Steinway & Sons was founded in 1853 by German immigrant Henry Engelhard Steinway in a Manhattan loft on Varick Street. Henry was a master cabinet maker who built his first piano in the kitchen of his Seesen, Germany home. By the time Henry established Steinway & Sons, he had built 482 pianos. The first piano produced by the company, number 483, was sold to a New York family for $500. It is now displayed at New York City's Metropolitan Museum of Art.
Over the next forty years, Henry and his sons, Henry Jr., Albert, C.F. Theodore and Charles, developed the modern piano. Almost half of the company's over 120 patented inventions were developed during this period. Many of these late nineteenth-century inventions were based on emerging scientific research, including the acoustical theories of the renowned physicist Hermann von Helmholtz.
Steinway's revolutionary designs and superior workmanship began receiving national recognition almost immediately. Starting in 1855, Steinway pianos received gold medals at several U.S. and European exhibitions. The company gained international recognition in 1867 at the Paris Exhibition when it was awarded the prestigious 'Grand Gold Medal of Honor' for excellence in manufacturing and engineering. It was the first time an American company had received this award. Steinway pianos quickly became the piano of choice for many members of royalty and won the respect and admiration of the world's great pianists.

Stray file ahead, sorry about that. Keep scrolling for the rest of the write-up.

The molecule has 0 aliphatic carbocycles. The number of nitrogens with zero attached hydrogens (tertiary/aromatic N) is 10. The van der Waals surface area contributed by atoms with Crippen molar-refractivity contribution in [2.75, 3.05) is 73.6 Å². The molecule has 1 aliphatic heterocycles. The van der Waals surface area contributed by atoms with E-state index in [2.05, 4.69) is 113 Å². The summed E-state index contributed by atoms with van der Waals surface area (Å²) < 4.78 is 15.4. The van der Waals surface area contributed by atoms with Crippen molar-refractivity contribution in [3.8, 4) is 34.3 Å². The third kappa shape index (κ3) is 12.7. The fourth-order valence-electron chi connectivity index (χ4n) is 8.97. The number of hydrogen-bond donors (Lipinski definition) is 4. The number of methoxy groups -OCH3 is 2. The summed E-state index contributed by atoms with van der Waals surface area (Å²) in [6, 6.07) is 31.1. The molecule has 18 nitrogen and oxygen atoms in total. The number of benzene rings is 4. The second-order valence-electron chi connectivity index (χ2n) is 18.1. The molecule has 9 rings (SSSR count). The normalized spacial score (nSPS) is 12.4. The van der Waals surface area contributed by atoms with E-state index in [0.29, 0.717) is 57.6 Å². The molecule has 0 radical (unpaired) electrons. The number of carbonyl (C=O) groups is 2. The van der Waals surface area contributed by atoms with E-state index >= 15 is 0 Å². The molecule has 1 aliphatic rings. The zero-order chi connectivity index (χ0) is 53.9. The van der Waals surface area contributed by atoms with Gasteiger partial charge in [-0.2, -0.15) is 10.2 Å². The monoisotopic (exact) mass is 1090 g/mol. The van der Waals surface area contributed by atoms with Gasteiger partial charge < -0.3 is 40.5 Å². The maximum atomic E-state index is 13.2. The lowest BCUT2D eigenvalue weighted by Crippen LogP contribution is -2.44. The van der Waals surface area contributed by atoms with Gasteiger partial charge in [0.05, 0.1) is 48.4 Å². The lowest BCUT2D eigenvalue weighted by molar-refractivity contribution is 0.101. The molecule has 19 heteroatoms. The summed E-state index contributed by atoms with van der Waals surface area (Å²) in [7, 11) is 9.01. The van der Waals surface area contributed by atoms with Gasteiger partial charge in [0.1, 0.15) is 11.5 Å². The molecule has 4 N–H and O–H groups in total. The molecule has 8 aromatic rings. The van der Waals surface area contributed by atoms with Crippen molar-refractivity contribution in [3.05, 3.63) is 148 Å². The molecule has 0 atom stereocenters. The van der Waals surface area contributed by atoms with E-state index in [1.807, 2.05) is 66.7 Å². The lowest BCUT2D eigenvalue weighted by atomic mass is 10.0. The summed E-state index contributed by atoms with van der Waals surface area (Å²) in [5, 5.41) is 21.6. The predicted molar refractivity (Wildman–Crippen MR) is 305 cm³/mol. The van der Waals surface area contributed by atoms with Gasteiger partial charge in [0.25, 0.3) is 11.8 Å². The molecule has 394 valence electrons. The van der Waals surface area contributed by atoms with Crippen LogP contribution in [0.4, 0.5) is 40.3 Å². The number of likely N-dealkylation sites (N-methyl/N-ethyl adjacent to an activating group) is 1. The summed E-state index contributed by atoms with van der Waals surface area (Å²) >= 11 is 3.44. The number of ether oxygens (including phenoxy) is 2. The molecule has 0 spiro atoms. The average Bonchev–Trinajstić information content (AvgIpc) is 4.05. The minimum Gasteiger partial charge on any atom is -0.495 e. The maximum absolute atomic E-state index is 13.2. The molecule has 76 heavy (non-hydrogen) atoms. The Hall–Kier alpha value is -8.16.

In 1866 Steinway & Sons opened the first Steinway Hall on 14th Street. With a main auditorium of 2,000 seats, it became New York City's artistic and cultural center, housing the New York Philharmonic until Carnegie Hall opened in 1891. By this time, the company had moved to its current location in the Astoria section of Queens, New York, and built Steinway Village. Virtually its own town, Steinway Village had its own foundries, factory, post office, parks and housing for employees.
In 1871, Henry Sr. died and sons C.F. Theodore and William took over operations. An accomplished pianist, C.F. Theodore was responsible for the technical aspects of piano making and personally earned the company 41 patents, including one in 1875 for the modern concert grand piano. In the same year, William helped establish a showroom in London. Five years later, in 1880, the Hamburg factory began operating and a retail operation, the Steinway-Haus, was established. Another retail operation opened in Berlin in 1909.
Today, Steinway & Sons crafts approximately 5,000 pianos a year worldwide. Over 1200 prominent concert artists and ensembles across the world bear the title Steinway Artist. No artist or ensemble is a paid endorser of the piano. Each Steinway Artist personally owns a Steinway and has chosen to perform on the Steinway piano professionally. In North America, artists select their Steinway for concert performances from the company's unique 'piano bank,' an inventory of more than 300 pianos valued at over $15 million.